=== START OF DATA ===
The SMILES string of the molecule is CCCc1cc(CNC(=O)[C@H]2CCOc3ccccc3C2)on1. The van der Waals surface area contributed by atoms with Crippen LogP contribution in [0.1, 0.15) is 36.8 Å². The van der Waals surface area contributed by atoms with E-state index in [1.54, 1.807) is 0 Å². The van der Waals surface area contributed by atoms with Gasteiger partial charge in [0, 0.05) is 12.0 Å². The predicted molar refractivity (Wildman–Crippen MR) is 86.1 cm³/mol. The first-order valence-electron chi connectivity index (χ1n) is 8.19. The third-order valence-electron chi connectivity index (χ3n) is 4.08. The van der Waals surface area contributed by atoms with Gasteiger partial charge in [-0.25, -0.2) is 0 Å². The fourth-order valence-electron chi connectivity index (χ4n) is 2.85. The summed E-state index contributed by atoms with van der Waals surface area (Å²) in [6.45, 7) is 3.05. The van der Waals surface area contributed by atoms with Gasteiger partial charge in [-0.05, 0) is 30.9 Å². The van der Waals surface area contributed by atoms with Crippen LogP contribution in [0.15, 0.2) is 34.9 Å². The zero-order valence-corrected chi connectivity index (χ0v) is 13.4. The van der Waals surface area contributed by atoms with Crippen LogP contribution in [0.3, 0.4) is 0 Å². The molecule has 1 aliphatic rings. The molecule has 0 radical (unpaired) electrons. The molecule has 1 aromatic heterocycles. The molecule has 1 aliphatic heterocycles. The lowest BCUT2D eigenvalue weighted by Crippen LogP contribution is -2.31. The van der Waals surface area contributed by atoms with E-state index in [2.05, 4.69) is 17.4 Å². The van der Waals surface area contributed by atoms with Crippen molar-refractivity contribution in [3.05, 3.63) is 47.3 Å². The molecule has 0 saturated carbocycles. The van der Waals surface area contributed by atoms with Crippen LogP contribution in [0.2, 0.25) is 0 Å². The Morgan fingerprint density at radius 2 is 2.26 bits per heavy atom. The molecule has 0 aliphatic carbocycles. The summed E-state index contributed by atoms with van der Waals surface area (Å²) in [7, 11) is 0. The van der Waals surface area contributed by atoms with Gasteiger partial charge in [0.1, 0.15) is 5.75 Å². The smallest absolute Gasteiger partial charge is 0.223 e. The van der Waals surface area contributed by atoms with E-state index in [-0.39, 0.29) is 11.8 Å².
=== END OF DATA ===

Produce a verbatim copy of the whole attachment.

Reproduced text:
The SMILES string of the molecule is CCCc1cc(CNC(=O)[C@H]2CCOc3ccccc3C2)on1. The van der Waals surface area contributed by atoms with Crippen LogP contribution in [0.1, 0.15) is 36.8 Å². The van der Waals surface area contributed by atoms with E-state index in [1.54, 1.807) is 0 Å². The van der Waals surface area contributed by atoms with Gasteiger partial charge in [0, 0.05) is 12.0 Å². The predicted molar refractivity (Wildman–Crippen MR) is 86.1 cm³/mol. The first-order valence-electron chi connectivity index (χ1n) is 8.19. The third-order valence-electron chi connectivity index (χ3n) is 4.08. The van der Waals surface area contributed by atoms with Gasteiger partial charge in [-0.25, -0.2) is 0 Å². The fourth-order valence-electron chi connectivity index (χ4n) is 2.85. The summed E-state index contributed by atoms with van der Waals surface area (Å²) in [6.45, 7) is 3.05. The van der Waals surface area contributed by atoms with Gasteiger partial charge in [-0.05, 0) is 30.9 Å². The van der Waals surface area contributed by atoms with Crippen LogP contribution in [0.15, 0.2) is 34.9 Å². The zero-order valence-corrected chi connectivity index (χ0v) is 13.4. The van der Waals surface area contributed by atoms with Crippen LogP contribution in [0.3, 0.4) is 0 Å². The molecule has 1 aliphatic rings. The molecule has 0 radical (unpaired) electrons. The molecule has 1 aromatic heterocycles. The molecule has 1 aliphatic heterocycles. The lowest BCUT2D eigenvalue weighted by Crippen LogP contribution is -2.31. The van der Waals surface area contributed by atoms with E-state index in [2.05, 4.69) is 17.4 Å². The van der Waals surface area contributed by atoms with Crippen molar-refractivity contribution in [3.05, 3.63) is 47.3 Å². The molecule has 0 saturated carbocycles. The van der Waals surface area contributed by atoms with Crippen LogP contribution in [0.2, 0.25) is 0 Å². The Morgan fingerprint density at radius 2 is 2.26 bits per heavy atom. The molecule has 0 aliphatic carbocycles. The summed E-state index contributed by atoms with van der Waals surface area (Å²) in [7, 11) is 0. The van der Waals surface area contributed by atoms with Gasteiger partial charge in [0.1, 0.15) is 5.75 Å². The smallest absolute Gasteiger partial charge is 0.223 e. The van der Waals surface area contributed by atoms with E-state index in [-0.39, 0.29) is 11.8 Å².